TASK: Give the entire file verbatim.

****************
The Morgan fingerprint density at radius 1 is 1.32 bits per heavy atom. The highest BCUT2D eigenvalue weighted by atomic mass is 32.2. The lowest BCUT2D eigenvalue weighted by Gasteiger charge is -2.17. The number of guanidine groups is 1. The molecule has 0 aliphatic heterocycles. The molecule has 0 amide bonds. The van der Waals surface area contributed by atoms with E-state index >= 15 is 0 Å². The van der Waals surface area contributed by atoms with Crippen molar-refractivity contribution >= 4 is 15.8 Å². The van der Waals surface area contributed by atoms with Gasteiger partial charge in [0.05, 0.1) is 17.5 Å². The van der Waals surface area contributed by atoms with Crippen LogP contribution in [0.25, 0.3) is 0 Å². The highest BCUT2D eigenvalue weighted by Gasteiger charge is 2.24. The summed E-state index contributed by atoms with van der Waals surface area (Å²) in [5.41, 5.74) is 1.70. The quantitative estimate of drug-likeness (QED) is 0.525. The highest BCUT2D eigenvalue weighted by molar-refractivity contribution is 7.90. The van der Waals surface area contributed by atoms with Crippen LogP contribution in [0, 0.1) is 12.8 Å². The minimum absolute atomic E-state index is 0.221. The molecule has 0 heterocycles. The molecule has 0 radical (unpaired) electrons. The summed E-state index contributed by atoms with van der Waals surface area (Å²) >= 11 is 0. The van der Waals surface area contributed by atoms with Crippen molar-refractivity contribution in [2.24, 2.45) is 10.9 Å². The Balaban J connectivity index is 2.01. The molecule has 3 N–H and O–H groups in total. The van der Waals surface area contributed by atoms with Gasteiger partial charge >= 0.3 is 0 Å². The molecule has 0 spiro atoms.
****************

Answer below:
The Morgan fingerprint density at radius 1 is 1.32 bits per heavy atom. The highest BCUT2D eigenvalue weighted by atomic mass is 32.2. The lowest BCUT2D eigenvalue weighted by Gasteiger charge is -2.17. The number of guanidine groups is 1. The molecule has 0 aliphatic heterocycles. The molecule has 0 amide bonds. The van der Waals surface area contributed by atoms with E-state index >= 15 is 0 Å². The van der Waals surface area contributed by atoms with Crippen molar-refractivity contribution >= 4 is 15.8 Å². The van der Waals surface area contributed by atoms with Gasteiger partial charge in [0.05, 0.1) is 17.5 Å². The van der Waals surface area contributed by atoms with Crippen LogP contribution in [0.25, 0.3) is 0 Å². The highest BCUT2D eigenvalue weighted by Gasteiger charge is 2.24. The summed E-state index contributed by atoms with van der Waals surface area (Å²) in [5.41, 5.74) is 1.70. The quantitative estimate of drug-likeness (QED) is 0.525. The highest BCUT2D eigenvalue weighted by molar-refractivity contribution is 7.90. The van der Waals surface area contributed by atoms with Crippen LogP contribution in [0, 0.1) is 12.8 Å². The minimum absolute atomic E-state index is 0.221. The molecule has 0 heterocycles. The molecule has 0 radical (unpaired) electrons. The summed E-state index contributed by atoms with van der Waals surface area (Å²) >= 11 is 0. The van der Waals surface area contributed by atoms with Crippen molar-refractivity contribution in [2.24, 2.45) is 10.9 Å². The Balaban J connectivity index is 2.01. The molecule has 3 N–H and O–H groups in total. The van der Waals surface area contributed by atoms with Gasteiger partial charge >= 0.3 is 0 Å². The molecule has 0 spiro atoms.